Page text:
Listing the points and bullet-pointing them would be a worthy exercise. Keeping that list handy, readily available for those moments when we are tired, distracted, worn down, fearful, anxious, sleepy, or hungry would help us remain strong for our children. A careful reading of this article will surely convince us, but we still need something more, a strong tonic to fortify us for lasting the duration. Our society has a hypnotic pull on our actions, enough to weaken the less resolved of us and to confound the less clear. But because we love our children so much, let’s make a mighty effort!

“We found that participants who multitasked on a laptop during a lecture scored lower on a test compared to those who did not multitask, and participants who were in direct view of a multitasking peer scored lower on a test compared to those who were not. The results demonstrate that multitasking on a laptop poses a significant distraction to both users and fellow students and can be detrimental to comprehension of lecture content.”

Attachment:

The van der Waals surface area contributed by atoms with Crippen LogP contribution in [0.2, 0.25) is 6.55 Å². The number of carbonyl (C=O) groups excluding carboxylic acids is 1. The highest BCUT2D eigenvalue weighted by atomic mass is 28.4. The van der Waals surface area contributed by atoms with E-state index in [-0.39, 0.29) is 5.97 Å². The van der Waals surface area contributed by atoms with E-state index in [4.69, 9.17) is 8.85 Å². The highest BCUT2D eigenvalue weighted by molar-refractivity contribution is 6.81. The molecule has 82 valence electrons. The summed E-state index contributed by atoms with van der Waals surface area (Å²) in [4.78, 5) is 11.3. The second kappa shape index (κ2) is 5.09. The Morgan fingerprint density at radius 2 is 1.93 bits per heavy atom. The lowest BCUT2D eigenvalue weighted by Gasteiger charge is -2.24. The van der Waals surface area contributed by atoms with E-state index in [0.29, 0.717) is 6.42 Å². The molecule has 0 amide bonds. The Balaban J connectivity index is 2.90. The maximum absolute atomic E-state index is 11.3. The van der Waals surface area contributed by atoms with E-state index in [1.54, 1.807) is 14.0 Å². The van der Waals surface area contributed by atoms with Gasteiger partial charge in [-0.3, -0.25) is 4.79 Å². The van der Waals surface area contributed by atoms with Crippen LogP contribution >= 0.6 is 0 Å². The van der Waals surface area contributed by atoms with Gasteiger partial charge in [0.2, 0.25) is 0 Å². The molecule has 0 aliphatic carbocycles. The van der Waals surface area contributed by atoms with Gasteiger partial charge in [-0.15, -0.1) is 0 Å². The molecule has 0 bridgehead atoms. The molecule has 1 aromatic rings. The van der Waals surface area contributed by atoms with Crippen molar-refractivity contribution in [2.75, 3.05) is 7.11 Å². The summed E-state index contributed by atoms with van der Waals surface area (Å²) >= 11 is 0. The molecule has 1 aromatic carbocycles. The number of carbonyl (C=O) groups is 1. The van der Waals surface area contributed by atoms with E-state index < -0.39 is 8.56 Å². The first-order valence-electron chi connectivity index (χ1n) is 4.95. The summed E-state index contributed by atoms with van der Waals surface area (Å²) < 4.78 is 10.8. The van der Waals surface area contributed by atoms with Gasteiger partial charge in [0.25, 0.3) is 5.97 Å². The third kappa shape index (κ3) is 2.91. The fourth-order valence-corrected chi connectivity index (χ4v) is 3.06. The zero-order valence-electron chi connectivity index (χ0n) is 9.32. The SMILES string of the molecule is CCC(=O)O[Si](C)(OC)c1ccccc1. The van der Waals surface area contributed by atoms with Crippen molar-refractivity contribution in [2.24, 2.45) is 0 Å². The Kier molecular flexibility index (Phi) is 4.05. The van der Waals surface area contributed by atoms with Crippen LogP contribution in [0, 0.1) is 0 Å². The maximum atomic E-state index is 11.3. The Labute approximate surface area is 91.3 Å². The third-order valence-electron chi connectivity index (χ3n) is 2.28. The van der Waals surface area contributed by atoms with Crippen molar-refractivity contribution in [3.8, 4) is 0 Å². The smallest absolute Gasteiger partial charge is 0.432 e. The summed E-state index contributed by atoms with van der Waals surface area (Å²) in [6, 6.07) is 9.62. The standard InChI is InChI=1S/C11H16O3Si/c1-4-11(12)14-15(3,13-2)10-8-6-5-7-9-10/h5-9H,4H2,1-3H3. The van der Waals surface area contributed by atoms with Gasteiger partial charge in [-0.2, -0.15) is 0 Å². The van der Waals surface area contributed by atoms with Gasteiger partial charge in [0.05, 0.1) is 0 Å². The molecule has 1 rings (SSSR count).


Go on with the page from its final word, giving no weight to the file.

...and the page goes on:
“Humans are incapable of ignoring surprising new information in our visual field, an effect that is strongest when the visual cue is slightly above and beside the area we’re focusing on. (Does that sound like the upper-right corner of a screen near you?)”

“Jonathan Haidt’s metaphor of the elephant and the rider is useful here. In Haidt’s telling, the mind is like an elephant (the emotions) with a rider (the intellect) on top. The rider can see and plan ahead, but the elephant is far more powerful. Sometimes the rider and the elephant work together (the ideal in classroom settings), but if they conflict, the elephant usually wins.”

read the washington post article